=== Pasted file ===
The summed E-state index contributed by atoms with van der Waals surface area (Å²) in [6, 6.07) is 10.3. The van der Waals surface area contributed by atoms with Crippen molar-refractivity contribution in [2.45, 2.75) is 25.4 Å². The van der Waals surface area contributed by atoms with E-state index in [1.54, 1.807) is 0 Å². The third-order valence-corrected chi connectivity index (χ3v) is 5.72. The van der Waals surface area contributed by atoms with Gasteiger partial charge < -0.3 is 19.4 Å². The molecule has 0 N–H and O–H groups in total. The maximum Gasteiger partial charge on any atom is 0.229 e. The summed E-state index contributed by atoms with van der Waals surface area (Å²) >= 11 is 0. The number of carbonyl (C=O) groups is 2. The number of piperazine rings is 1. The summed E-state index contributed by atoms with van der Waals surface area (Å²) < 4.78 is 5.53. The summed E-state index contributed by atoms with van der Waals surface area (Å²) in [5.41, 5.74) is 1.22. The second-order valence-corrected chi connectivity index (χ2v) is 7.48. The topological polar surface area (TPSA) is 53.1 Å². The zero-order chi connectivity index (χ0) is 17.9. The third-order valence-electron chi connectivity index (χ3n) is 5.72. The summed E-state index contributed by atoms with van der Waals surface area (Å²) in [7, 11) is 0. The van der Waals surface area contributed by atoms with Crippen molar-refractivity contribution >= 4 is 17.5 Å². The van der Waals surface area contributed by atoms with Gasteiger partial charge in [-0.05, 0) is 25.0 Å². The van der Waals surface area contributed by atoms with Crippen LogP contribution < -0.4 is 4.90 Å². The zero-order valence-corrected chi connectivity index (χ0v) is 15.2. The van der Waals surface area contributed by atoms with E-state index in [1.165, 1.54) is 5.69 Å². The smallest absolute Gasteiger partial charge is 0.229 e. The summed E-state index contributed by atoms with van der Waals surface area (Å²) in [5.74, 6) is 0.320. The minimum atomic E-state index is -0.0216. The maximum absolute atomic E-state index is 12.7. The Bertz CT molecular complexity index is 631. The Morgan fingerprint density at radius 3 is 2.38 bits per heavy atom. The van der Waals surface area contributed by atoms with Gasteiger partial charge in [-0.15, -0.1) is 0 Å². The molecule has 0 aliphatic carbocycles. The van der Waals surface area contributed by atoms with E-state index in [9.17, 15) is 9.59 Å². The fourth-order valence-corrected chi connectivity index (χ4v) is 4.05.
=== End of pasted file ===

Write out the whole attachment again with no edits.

The summed E-state index contributed by atoms with van der Waals surface area (Å²) in [6, 6.07) is 10.3. The van der Waals surface area contributed by atoms with Crippen molar-refractivity contribution in [2.45, 2.75) is 25.4 Å². The van der Waals surface area contributed by atoms with E-state index in [1.54, 1.807) is 0 Å². The third-order valence-corrected chi connectivity index (χ3v) is 5.72. The van der Waals surface area contributed by atoms with Gasteiger partial charge < -0.3 is 19.4 Å². The molecule has 0 N–H and O–H groups in total. The maximum Gasteiger partial charge on any atom is 0.229 e. The summed E-state index contributed by atoms with van der Waals surface area (Å²) >= 11 is 0. The number of carbonyl (C=O) groups is 2. The number of piperazine rings is 1. The summed E-state index contributed by atoms with van der Waals surface area (Å²) < 4.78 is 5.53. The summed E-state index contributed by atoms with van der Waals surface area (Å²) in [5.41, 5.74) is 1.22. The second-order valence-corrected chi connectivity index (χ2v) is 7.48. The topological polar surface area (TPSA) is 53.1 Å². The zero-order chi connectivity index (χ0) is 17.9. The third-order valence-electron chi connectivity index (χ3n) is 5.72. The summed E-state index contributed by atoms with van der Waals surface area (Å²) in [7, 11) is 0. The van der Waals surface area contributed by atoms with Crippen molar-refractivity contribution >= 4 is 17.5 Å². The van der Waals surface area contributed by atoms with Gasteiger partial charge in [-0.05, 0) is 25.0 Å². The van der Waals surface area contributed by atoms with Crippen LogP contribution < -0.4 is 4.90 Å². The zero-order valence-corrected chi connectivity index (χ0v) is 15.2. The van der Waals surface area contributed by atoms with E-state index in [1.165, 1.54) is 5.69 Å². The smallest absolute Gasteiger partial charge is 0.229 e. The summed E-state index contributed by atoms with van der Waals surface area (Å²) in [5.74, 6) is 0.320. The minimum atomic E-state index is -0.0216. The maximum absolute atomic E-state index is 12.7. The Bertz CT molecular complexity index is 631. The Morgan fingerprint density at radius 3 is 2.38 bits per heavy atom. The van der Waals surface area contributed by atoms with Gasteiger partial charge in [-0.15, -0.1) is 0 Å². The molecule has 0 aliphatic carbocycles. The van der Waals surface area contributed by atoms with E-state index in [9.17, 15) is 9.59 Å². The fourth-order valence-corrected chi connectivity index (χ4v) is 4.05.